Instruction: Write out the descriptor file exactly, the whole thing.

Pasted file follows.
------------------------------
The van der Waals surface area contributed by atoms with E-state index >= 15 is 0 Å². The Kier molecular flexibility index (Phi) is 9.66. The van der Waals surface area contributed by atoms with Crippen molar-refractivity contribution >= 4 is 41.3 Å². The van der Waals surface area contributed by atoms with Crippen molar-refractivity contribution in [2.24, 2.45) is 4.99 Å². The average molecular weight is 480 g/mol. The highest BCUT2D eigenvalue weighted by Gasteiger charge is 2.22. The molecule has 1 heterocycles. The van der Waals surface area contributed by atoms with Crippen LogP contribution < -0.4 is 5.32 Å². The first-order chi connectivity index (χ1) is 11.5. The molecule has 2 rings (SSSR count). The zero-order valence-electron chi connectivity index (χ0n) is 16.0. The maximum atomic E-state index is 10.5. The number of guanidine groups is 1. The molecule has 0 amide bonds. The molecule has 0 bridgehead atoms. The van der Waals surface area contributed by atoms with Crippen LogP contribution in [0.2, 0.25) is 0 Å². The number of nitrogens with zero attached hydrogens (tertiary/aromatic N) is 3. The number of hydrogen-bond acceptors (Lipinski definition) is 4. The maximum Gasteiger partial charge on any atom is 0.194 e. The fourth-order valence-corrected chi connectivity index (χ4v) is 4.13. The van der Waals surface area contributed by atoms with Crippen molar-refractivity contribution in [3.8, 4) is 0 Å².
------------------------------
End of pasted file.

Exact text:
The van der Waals surface area contributed by atoms with E-state index >= 15 is 0 Å². The Kier molecular flexibility index (Phi) is 9.66. The van der Waals surface area contributed by atoms with Crippen molar-refractivity contribution >= 4 is 41.3 Å². The van der Waals surface area contributed by atoms with Crippen molar-refractivity contribution in [2.24, 2.45) is 4.99 Å². The average molecular weight is 480 g/mol. The highest BCUT2D eigenvalue weighted by Gasteiger charge is 2.22. The molecule has 1 heterocycles. The van der Waals surface area contributed by atoms with Crippen LogP contribution < -0.4 is 5.32 Å². The first-order chi connectivity index (χ1) is 11.5. The molecule has 2 rings (SSSR count). The zero-order valence-electron chi connectivity index (χ0n) is 16.0. The maximum atomic E-state index is 10.5. The number of guanidine groups is 1. The molecule has 0 amide bonds. The molecule has 0 bridgehead atoms. The van der Waals surface area contributed by atoms with Crippen LogP contribution in [0.2, 0.25) is 0 Å². The number of nitrogens with zero attached hydrogens (tertiary/aromatic N) is 3. The number of hydrogen-bond acceptors (Lipinski definition) is 4. The maximum Gasteiger partial charge on any atom is 0.194 e. The fourth-order valence-corrected chi connectivity index (χ4v) is 4.13. The van der Waals surface area contributed by atoms with Crippen molar-refractivity contribution in [3.8, 4) is 0 Å².